Will a sports team ever build their model around AI?

Analytics haven’t always had a great relationship with sports as evidenced by the initial breakthrough in baseball, which was met with scepticism by the old guard, who insisted that statistics should not be used in a sporting environment.

However, the sporting world has changed significantly since those days and statistics are now a key cog in the setup of teams and organisations across the globe. Analysis as a tool is now entrenched in online betting, particularly in the UK and Ireland, where artificial intelligence (AI) is already being used to aid punters in their bid to join horse racing community pundits with successful bets on the sport.

Beth uses key criteria from the sport about a particular race meet, analysing the form, pedigree, weather, grounding and the racecourse in question before surmising the competitor with the best chance of winning the race. The AI system ensures that it gathers vital statistics regarding the quality of the horse before issuing its guidance for bettors. The punter can then choose whether to back the horse or to avoid it.

The use of AI in online betting raises the question as to whether professional sports teams could opt to deploy the same technology, essentially taking decisions out of the hands of their coaching and medical staff. It’s clear that some sports teams are eager to adopt these new ways as already, certain basketball teams have used statistical and analyticalinformation to monitor the fitness of their players over the course of the season. An 82-game campaign places a high demand on the body, especially for older players. It was evident for the San Antonio Spurs as, in the latter days of Tim Duncan and Tony Parker’s careers, that they were spared back-to-back games or at the least their minutes.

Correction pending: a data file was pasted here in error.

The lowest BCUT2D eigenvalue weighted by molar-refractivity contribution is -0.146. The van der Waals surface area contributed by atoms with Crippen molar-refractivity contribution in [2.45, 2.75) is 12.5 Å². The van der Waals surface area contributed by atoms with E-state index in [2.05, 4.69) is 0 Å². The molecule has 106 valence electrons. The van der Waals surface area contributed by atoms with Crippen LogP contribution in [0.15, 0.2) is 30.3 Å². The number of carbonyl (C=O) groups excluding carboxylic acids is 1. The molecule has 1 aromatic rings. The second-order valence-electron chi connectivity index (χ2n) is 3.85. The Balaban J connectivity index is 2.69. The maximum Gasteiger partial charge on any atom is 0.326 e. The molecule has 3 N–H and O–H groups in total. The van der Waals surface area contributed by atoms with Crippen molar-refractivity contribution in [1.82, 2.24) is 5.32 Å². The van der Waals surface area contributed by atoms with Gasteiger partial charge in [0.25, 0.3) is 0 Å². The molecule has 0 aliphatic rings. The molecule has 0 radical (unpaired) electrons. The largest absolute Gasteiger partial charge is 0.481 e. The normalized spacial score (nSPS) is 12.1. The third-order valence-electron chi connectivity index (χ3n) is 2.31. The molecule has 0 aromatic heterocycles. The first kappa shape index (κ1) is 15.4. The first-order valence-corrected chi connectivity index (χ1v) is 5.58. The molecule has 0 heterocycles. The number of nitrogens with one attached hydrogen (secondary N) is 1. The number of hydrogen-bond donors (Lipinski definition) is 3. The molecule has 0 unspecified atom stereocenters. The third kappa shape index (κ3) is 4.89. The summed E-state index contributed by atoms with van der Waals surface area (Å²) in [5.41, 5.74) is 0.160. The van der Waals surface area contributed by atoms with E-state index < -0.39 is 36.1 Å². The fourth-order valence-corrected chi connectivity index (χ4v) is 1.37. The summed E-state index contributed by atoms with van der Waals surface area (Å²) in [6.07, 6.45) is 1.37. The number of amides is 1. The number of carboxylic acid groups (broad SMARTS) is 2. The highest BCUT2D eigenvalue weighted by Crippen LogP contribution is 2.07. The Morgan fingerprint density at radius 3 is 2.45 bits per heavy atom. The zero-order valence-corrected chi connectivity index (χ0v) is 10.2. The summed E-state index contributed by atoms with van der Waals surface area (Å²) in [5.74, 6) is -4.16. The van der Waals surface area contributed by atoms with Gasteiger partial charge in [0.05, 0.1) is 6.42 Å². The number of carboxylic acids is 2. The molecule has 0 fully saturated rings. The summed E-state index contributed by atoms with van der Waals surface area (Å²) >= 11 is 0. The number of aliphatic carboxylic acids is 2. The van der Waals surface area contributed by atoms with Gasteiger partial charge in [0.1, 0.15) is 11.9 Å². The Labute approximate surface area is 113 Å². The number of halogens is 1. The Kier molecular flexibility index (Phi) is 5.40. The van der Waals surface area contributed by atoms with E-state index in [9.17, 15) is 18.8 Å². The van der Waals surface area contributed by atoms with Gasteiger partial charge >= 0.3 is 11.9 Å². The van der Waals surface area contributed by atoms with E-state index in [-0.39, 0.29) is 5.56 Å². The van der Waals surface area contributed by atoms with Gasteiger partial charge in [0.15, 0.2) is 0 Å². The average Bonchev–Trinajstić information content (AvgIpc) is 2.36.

Coaches will undoubtedly have their own preferences as to whether they can trust their judgements regarding the fitness of their players, especially when their job could be on the line in their bid to reach the post-season. If a team were to thrust straight into a data-first policy utilising AI, it would be interesting to see how the system would work regarding the coach’s say over selection. The time may come sooner than we think, although there will inevitably be resistance.

The Oakland Athletics are an example of a team that committed to a philosophy regarding data, using analytics to select players for their roster in order to improve their fortunes on the field and financially to keep pace with their rivals in the MLB. Although it didn’t result in the ultimate success in a World Series, their model has since been emulated by teams across the league.

The Cleveland Browns attempted to bring the same system to the NFL, with Sashi Brown at the forefront. The Browns endured two years of embarrassment, but the long-term results of their approach are evident as the franchise are now a contender for the Super Bowl are years of struggle.

The Houston Rockets brought an analytical approach to the NBA, using scoring metrics to focus on three-pointers which benefitted James Harden and Chris Paul. Again it was not successful in delivering a championship even though the Rockets were extremely competitive in the Western Conference.

Teams are now looking for the next way to get ahead of the curve and AI could be the way forward if an outfit is bold enough.